Type Surname (from location)
Usage French (Rare)
Other Forms FormsBaufay, Beaufaës, Beaufey, Belfay, Biofay
Edit Status Status [contributor]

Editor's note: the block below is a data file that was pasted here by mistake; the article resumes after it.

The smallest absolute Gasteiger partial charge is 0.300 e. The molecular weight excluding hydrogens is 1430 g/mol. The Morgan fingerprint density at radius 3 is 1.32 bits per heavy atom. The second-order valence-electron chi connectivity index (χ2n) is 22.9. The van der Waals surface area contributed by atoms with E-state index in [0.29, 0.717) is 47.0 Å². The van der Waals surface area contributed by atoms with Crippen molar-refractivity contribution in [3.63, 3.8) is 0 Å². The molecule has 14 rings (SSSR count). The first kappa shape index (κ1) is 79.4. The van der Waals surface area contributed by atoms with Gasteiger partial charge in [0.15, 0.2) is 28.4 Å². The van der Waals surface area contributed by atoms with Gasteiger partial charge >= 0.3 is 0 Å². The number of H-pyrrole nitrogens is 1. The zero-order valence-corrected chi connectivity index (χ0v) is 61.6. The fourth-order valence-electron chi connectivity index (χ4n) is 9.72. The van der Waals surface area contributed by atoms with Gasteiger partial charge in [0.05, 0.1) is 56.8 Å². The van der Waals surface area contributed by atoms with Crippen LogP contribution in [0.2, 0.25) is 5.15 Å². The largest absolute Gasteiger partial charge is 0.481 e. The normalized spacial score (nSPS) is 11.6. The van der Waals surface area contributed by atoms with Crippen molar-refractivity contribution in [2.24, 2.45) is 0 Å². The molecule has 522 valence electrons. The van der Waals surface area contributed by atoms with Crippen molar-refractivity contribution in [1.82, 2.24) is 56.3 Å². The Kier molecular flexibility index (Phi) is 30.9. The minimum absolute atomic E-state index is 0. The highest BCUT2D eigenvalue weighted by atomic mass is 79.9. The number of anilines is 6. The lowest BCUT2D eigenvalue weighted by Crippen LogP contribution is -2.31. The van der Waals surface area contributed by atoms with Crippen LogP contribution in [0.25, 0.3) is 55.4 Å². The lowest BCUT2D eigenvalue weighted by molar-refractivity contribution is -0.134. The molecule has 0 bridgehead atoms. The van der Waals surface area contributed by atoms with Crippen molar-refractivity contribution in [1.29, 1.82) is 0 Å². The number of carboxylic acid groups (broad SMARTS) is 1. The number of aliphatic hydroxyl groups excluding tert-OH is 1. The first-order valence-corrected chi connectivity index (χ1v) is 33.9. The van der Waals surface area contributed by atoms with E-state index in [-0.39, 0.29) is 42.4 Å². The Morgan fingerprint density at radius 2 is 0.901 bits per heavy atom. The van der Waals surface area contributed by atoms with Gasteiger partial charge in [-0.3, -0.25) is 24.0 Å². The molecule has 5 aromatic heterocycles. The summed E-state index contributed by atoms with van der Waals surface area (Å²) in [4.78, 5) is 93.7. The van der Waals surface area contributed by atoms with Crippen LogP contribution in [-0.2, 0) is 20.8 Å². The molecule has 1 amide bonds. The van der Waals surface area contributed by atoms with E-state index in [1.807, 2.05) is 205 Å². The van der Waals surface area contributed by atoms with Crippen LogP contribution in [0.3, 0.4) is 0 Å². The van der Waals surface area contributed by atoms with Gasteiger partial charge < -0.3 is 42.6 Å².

In most cases, this surname is a locational surname that most likely took its name from the village of Beaufay, which is nowadays located in the Sarthe department of France. The village was called Bello Faeto, Bellofaido and Belfaidus during the Early Middle Ages, ultimately deriving its name from Latin bellus fagus (or bellum fagetum) meaning "beautiful beech tree(s)" or "beautiful beech woodland". This appears to indicate that the village was founded in an area that was originally full of beech trees (or at least, near one beech tree that was of an impressive size).However, it is also quite possible that the surname derives its name from the village of Beaufai, which is located in the Orne department of France and only about 78 kilometers (or 48 miles) away from the aforementioned Beaufay. The information available about the history of this village is scarce and information about the etymology of its name unfortunately even more so. One anglophone source claims that the name means "fair faith" in French, but this is quite unlikely, as both the Middle French and modern French word for "faith" is foy. Instead, it is probably more likely that the name's etymology is virtually identical to that of the village of Beaufay.There is also a possibility that (at least in some cases) the surname is derived from the name of the village of Beaufays, which is located in Wallonia, the French-speaking part of Belgium. The beginnings of this village were in the early 12th century AD, when the bishop of Verdun founded a monastery and a hospice in the area. Later, in 1215 AD, another bishop of Verdun gifted some land to the monastery, which consisted of a forest called Bellum Fagetum, a name which the monastery later adopted. Over time, a village developed around the monastery, which was subsequently named after the monastery itself. The name of both the monastery and the village were then eventually gallicized to Beaufays. As you can see, the etymological origin of this Belgian village's name is identical to that of the French village of Beaufay, but yet their names today are slightly different from each other.With that said, you might also want to compare the name of the French village of Belfays (located in the Doubts department of France), which most likely has a very similar (if not identical) etymological origin to all of the aforementioned villages.Lastly, it should be noted that there is one source that claims that the Beaufay surname is a matronymic surname that is derived from Belegardis or Biligardis, a latinized form of the Germanic feminine given name Biligard, which essentially means "gentle garden", derived from the Germanic elements bili "gentleness" and gard "enclosure, garden". This theory seems reasonable enough that it could actually apply to the ancestors of *some* modern bearers of the surname, but the instances where the surname is a locational surname (as had been explained earlier in this entry) are probably more numerous and common in comparison.